Preventing Marine Cargo Theft


Preventing Marine Cargo Theft

How can marine manufacturers and cargo businesses prevent marine cargo theft and what steps can they take to implement safety measures? Such incidents are rising, and criminals are becoming increasingly bolder and more creative in their tactics. Worse still, the range of targeted items is ever-expanding, encompassing everything from food to retail merchandise and even high-end electronics.

What can anyone do to prevent these occurrences? Do business owners even stand a chance of stopping them? Thankfully, marine insurance will cover the cost of repair and replacement of marine manufacturers if they lose high-value items to criminal activity, vandalism, and natural disasters.

But it shouldn’t end there. As widespread as cargo theft is, there are recourses available to would-be victims. Awareness of some of the most common methods employed by criminals could help marine manufacturers avoid damage and loss. Here are some of the more common tactics to look out for:

Physical Theft

The most common form of theft is straight or physical theft. It involves physically removing items from their legitimate storage location. These incidents typically occur in truck stops, parking lots, roadside spots, storage lots, and other places where cargo is often unattended.

Preventing these occurrences involves adopting a comprehensive security approach. Someone should constantly monitor loaded trailers, particularly in places where crimes frequently occur.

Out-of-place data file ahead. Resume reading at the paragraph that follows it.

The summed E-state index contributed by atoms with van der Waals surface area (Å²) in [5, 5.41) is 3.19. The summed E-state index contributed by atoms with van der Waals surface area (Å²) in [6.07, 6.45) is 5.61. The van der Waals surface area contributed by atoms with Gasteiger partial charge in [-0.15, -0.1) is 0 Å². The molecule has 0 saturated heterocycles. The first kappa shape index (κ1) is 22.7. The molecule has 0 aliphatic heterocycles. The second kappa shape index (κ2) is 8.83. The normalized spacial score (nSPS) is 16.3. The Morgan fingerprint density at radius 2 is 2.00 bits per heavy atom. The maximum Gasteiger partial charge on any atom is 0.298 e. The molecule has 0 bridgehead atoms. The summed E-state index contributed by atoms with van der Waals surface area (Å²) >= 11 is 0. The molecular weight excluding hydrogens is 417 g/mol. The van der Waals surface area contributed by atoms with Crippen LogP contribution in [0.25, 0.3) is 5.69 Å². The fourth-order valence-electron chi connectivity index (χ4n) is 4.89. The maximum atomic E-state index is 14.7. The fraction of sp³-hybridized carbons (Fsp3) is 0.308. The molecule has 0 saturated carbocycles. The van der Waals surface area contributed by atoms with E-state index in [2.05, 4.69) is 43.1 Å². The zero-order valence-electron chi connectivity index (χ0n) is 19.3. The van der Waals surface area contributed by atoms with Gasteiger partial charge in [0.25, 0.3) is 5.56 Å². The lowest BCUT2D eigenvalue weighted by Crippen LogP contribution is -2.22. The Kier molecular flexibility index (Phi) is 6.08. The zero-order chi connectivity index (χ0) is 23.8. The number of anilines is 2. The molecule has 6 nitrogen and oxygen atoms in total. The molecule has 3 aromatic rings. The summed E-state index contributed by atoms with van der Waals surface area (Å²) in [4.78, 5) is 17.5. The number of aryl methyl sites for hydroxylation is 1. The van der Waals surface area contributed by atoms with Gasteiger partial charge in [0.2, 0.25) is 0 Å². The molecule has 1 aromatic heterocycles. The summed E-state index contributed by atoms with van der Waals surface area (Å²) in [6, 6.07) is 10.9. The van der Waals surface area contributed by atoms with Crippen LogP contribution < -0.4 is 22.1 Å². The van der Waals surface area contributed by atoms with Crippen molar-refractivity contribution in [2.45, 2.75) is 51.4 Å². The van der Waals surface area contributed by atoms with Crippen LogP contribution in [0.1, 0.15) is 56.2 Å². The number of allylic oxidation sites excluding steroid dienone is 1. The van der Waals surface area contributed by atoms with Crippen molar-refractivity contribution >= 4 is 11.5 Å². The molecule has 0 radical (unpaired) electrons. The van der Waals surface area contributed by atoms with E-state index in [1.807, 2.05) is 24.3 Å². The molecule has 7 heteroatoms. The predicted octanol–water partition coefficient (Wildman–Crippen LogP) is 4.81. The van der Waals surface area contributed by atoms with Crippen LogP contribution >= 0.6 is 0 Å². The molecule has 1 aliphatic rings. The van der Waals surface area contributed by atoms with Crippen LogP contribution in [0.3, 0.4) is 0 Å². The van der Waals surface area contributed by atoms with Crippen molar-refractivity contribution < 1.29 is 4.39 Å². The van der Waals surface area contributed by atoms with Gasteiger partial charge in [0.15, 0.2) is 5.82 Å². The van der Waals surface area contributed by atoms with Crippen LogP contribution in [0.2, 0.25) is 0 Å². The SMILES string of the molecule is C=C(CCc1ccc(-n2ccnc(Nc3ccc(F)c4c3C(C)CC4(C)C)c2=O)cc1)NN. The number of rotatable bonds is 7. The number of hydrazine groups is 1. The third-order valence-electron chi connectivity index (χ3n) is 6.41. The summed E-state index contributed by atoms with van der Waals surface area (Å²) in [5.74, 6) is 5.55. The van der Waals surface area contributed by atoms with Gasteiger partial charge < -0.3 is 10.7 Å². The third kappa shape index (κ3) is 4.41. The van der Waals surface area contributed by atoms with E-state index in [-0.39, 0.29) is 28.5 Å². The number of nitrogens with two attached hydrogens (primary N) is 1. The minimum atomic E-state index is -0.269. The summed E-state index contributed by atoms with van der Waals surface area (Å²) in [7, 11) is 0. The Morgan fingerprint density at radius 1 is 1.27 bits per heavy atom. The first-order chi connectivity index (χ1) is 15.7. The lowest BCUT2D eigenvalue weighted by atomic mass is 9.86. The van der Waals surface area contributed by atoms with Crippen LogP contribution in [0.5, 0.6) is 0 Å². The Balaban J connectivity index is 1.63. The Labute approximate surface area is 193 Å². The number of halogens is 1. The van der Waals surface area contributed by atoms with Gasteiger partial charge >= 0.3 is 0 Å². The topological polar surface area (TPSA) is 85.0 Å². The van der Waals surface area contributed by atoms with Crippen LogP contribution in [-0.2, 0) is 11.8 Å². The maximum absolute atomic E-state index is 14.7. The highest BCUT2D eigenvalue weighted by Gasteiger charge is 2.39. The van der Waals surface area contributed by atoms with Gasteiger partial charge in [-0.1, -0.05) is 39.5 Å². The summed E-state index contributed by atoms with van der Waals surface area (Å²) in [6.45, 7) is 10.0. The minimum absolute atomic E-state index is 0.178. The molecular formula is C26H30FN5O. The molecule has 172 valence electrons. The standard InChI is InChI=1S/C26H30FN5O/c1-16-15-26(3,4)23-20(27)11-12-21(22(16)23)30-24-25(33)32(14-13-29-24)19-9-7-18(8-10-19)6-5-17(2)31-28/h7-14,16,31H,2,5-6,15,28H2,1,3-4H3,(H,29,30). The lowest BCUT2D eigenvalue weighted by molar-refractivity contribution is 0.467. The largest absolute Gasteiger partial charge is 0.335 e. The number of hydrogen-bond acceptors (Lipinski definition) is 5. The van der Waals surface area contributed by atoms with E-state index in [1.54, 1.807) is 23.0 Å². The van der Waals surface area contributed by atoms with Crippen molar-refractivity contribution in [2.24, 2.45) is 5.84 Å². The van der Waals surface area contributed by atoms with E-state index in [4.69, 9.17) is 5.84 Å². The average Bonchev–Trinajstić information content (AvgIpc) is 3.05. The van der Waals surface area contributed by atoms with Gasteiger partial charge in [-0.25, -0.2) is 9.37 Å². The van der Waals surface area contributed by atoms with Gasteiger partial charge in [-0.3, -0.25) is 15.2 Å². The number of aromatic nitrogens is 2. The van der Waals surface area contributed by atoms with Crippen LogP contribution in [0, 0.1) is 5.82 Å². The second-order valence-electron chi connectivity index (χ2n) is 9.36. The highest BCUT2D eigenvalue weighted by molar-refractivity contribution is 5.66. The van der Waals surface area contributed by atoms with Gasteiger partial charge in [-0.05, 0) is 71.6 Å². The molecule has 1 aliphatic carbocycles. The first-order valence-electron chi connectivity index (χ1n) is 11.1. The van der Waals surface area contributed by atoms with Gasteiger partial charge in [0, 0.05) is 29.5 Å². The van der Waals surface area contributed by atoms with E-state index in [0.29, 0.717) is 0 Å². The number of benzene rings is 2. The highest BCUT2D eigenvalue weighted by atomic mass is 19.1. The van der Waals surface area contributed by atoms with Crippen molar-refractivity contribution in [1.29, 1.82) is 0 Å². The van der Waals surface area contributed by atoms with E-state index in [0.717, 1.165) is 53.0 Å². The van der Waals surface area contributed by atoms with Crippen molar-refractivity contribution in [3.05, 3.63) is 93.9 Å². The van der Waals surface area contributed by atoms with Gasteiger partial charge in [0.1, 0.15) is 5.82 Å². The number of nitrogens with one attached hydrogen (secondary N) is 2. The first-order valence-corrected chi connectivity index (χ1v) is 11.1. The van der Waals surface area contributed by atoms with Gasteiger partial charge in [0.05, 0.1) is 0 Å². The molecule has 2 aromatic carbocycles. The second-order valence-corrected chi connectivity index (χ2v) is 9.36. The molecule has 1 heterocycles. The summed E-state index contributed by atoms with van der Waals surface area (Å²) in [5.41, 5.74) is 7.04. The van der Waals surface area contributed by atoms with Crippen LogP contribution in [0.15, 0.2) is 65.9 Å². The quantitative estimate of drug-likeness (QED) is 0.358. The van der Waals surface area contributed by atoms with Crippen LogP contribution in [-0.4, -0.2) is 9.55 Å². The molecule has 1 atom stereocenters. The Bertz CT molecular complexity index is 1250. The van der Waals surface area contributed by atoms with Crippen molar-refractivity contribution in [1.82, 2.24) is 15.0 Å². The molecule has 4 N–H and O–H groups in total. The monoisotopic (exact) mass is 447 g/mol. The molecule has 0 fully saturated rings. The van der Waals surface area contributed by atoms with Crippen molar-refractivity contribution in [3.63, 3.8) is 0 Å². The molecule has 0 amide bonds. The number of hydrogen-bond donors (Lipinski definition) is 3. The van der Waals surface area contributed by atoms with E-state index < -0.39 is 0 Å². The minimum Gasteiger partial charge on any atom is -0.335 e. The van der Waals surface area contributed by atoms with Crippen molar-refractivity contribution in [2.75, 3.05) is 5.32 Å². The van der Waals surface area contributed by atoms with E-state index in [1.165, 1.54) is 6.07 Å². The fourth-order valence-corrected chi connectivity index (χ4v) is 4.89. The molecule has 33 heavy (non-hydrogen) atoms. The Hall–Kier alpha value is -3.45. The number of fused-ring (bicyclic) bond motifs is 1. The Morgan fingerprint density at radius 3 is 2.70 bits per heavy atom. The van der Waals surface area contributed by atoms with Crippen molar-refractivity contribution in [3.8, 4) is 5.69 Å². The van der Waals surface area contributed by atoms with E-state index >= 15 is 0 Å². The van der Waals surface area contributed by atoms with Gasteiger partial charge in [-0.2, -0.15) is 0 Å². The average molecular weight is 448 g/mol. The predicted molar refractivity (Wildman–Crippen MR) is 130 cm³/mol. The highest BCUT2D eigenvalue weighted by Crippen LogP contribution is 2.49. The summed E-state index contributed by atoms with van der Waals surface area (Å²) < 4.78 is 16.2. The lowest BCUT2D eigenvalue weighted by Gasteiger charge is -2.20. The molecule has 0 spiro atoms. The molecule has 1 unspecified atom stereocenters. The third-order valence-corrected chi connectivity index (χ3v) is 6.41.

Using locks is a must. For maximum security, they should equip trailers with robust air-cuff locks. If necessary,

it is wise to install landing gear locks.

Complex Strategies 

More sophisticated cargo thefts employ complex strategic methods, which often rely on fraud and deception. Criminals may pose as legitimate carriers, fooling shippers and carriers into turning cargo over to them. Others may resort to identity theft, fake pick-ups, “double brokering”, or any combination of these tactics.

Marine manufacturers should be equally sophisticated in their approach to combating these crimes. Consistent and thorough vetting of carriers is a must, particularly those they are working with for the first time.

Technology-based Crimes 

Technology-based crimes have increased in frequency and severity over the past several years. Using “sniffers” to detect GPS devices makes it possible to jam the signal, preventing law enforcement personnel from tracking them.


Even cybercriminals have gotten in on the act. Phishing emails can carry malware that spreads throughout a company’s computer network, allowing unauthorized access to crucial data. Cargo thieves could use the information they uncover to create fake pickup and transfer papers.

Marine manufacturers should bolster their cyber security systems to identify and prevent these attacks. Someone should also safeguard websites and prevent confidential information from leaking.

Preventing cargo theft requires a concerted effort from all stakeholders. From the company owner to the dispatch and delivery teams, everyone has a shared responsibility to learn how to identify such activities and take steps to prevent them.

About Merrimac Marine Insurance

At Merrimac Marine, we are dedicated to providing insurance for the marine industry to protect your clients’ business and assets. For more information about our products and programs, contact our specialists today at (800) 681-1998.